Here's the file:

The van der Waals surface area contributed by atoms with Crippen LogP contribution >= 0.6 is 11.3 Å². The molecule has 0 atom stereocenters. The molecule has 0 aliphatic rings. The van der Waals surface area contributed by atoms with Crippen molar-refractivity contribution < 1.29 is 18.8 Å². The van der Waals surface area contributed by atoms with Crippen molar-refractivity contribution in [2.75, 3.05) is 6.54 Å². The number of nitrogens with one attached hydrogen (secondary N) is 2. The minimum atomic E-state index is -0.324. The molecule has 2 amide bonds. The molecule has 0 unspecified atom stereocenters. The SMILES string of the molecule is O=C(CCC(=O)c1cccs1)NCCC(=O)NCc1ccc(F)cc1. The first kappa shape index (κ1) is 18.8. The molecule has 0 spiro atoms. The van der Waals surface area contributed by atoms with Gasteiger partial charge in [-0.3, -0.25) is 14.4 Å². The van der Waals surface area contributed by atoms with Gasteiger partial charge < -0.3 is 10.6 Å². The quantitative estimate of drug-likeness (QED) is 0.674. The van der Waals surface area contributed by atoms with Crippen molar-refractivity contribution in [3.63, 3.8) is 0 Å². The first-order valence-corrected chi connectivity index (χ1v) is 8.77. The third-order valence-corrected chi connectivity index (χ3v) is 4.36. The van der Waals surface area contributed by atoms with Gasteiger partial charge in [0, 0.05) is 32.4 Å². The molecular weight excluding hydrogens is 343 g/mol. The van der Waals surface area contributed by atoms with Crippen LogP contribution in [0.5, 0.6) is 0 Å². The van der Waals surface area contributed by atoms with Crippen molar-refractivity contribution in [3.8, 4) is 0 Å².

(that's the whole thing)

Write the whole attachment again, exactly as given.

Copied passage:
The van der Waals surface area contributed by atoms with Crippen LogP contribution >= 0.6 is 11.3 Å². The molecule has 0 atom stereocenters. The molecule has 0 aliphatic rings. The van der Waals surface area contributed by atoms with Crippen molar-refractivity contribution < 1.29 is 18.8 Å². The van der Waals surface area contributed by atoms with Crippen molar-refractivity contribution in [2.75, 3.05) is 6.54 Å². The number of nitrogens with one attached hydrogen (secondary N) is 2. The minimum atomic E-state index is -0.324. The molecule has 2 amide bonds. The molecule has 0 unspecified atom stereocenters. The SMILES string of the molecule is O=C(CCC(=O)c1cccs1)NCCC(=O)NCc1ccc(F)cc1. The first kappa shape index (κ1) is 18.8. The molecule has 0 spiro atoms. The van der Waals surface area contributed by atoms with Gasteiger partial charge in [-0.3, -0.25) is 14.4 Å². The van der Waals surface area contributed by atoms with Gasteiger partial charge < -0.3 is 10.6 Å². The quantitative estimate of drug-likeness (QED) is 0.674. The van der Waals surface area contributed by atoms with Crippen molar-refractivity contribution in [3.63, 3.8) is 0 Å². The first-order valence-corrected chi connectivity index (χ1v) is 8.77. The third-order valence-corrected chi connectivity index (χ3v) is 4.36. The van der Waals surface area contributed by atoms with Gasteiger partial charge in [0, 0.05) is 32.4 Å². The molecular weight excluding hydrogens is 343 g/mol. The van der Waals surface area contributed by atoms with Crippen LogP contribution in [0.5, 0.6) is 0 Å². The van der Waals surface area contributed by atoms with Crippen molar-refractivity contribution in [3.8, 4) is 0 Å².